Word splitting & hyphenation conventions in roman transliteration

Narayan S. Raja raja at IFA.HAWAII.EDU
Mon Feb 22 10:24:18 UTC 1999

On Sat, 20 Feb 1999, U. Hayavadana wrote:


> if you don't address the real issue (efficiency +
> increased spread of literacy), you'll drop out of it completely, whether
> i continue this debate or not. it's up to you.

I'm *EAGER* to drop out of
this discussion completely.

The only reason I got into
it in the first place was
your assertion that rOman
skript "will make literacy
easier to achieve, and
there are some people
who don't want that."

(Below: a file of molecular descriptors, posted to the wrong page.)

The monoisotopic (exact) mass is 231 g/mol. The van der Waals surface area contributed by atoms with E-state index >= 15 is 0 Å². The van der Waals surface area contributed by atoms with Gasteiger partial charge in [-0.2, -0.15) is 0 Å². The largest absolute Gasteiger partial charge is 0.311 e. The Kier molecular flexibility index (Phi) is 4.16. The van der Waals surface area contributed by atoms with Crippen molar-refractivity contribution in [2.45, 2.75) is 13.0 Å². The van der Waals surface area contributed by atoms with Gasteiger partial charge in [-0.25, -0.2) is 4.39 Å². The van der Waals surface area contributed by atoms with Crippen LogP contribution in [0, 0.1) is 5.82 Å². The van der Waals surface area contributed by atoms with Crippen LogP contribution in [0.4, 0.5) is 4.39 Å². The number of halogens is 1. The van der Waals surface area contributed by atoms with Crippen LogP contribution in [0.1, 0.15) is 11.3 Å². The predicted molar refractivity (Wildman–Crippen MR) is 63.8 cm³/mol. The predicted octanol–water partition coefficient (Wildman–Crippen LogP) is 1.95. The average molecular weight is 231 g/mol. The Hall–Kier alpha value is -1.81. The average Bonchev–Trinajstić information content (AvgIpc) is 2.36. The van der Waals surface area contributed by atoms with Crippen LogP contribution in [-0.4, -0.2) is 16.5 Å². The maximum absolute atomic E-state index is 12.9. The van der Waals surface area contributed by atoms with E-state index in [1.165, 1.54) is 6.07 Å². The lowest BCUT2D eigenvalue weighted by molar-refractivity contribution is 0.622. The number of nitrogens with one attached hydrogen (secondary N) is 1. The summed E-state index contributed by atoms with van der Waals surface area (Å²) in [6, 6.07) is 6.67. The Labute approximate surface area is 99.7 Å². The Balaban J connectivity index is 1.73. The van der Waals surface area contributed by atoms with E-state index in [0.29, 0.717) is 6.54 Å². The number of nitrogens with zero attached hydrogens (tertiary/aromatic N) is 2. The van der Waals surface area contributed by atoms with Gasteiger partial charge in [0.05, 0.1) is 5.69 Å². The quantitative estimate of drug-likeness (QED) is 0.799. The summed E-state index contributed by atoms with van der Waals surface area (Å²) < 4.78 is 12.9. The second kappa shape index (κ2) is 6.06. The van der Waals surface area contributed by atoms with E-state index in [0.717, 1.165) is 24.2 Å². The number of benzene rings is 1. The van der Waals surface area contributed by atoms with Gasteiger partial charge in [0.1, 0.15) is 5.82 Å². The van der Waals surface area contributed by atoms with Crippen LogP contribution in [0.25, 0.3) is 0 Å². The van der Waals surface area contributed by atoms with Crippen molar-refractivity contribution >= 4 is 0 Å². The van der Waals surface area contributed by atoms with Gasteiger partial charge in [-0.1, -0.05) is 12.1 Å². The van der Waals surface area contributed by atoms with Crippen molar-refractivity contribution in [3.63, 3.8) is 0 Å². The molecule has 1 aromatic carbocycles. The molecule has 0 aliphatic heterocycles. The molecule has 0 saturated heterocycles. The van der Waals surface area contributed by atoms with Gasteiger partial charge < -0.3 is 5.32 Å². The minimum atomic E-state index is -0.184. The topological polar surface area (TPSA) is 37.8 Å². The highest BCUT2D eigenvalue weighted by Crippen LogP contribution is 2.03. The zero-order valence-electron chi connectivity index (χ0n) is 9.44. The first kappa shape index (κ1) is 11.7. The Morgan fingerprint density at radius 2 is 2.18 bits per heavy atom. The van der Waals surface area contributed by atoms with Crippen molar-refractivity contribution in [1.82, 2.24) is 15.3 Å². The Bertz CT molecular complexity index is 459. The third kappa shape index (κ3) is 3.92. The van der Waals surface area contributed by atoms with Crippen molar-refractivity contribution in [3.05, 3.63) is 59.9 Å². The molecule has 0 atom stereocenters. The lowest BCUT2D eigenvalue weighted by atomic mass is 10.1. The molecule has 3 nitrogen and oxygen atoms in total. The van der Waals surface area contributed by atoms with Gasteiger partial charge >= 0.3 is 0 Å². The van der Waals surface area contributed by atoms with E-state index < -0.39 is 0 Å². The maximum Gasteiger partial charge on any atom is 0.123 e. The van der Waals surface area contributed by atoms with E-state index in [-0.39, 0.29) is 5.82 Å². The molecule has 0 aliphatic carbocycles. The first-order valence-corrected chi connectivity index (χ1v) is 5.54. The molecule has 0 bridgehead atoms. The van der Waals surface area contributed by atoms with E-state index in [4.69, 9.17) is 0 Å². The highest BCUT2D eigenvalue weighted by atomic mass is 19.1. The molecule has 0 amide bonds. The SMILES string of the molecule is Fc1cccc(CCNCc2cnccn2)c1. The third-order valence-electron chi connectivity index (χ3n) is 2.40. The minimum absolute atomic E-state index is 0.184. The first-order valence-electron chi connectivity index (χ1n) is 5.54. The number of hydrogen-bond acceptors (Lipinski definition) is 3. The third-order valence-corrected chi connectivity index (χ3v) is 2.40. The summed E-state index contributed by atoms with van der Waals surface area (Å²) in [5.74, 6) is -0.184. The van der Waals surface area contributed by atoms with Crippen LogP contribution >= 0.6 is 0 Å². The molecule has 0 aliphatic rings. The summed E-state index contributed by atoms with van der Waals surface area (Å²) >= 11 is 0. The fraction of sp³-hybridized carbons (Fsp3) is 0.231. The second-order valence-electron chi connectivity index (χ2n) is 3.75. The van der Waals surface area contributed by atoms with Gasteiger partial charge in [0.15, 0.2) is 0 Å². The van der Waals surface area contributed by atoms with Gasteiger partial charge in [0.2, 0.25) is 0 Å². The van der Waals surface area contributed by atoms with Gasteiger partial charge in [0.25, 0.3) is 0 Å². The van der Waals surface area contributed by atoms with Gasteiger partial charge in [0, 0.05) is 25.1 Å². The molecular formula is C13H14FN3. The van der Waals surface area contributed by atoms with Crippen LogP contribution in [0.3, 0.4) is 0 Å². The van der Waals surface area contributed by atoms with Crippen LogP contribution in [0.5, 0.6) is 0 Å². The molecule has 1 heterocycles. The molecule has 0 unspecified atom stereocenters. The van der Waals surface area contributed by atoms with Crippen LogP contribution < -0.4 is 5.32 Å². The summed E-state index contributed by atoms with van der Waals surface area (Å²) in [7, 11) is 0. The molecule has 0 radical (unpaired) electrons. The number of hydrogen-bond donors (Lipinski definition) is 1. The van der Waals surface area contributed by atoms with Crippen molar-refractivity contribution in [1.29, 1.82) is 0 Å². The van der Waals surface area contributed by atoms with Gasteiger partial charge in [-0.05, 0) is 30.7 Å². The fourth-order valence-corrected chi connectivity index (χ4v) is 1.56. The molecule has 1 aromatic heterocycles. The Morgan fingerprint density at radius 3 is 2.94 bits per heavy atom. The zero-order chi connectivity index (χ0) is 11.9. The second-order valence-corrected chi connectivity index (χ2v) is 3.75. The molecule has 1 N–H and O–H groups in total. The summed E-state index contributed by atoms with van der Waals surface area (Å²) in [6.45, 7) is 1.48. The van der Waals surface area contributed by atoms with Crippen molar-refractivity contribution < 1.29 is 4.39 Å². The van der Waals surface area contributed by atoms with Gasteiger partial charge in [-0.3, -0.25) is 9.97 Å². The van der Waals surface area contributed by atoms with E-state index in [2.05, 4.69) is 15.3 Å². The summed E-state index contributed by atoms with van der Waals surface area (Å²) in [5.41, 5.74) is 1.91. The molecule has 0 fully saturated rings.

So far, you have not
shown any such thing(s).

Then there's our friend
Chris who says that
Indic scripts represent
outdated imperialism.

If the "I.Q." (no, not
Idli Quotient) of this
discussion sinks too low,
the idlis will return.
I say this sambarly.
Else, count me out as
of now.

best rigArds,


PS:  Looking at world history for
     the last 2500 years, I notice
     that change of script of a
     language is an extremely
     political event, almost always
     associated with one or more
     of the following:

     a. end of a civilization
     b. end of an empire
     c. foreign takeover
     d. absorption into a different
     e. extensive foreign influence
     f. revolutionary change of

     I don't expect any of the
     above to happen in India
     within the next 30 years.
     Therefore, I don't expect indik
     skripts to be abandoned in
     the next 30 years.  By that
     time the country should be
     fully literate.
     eniwE, gud lak.

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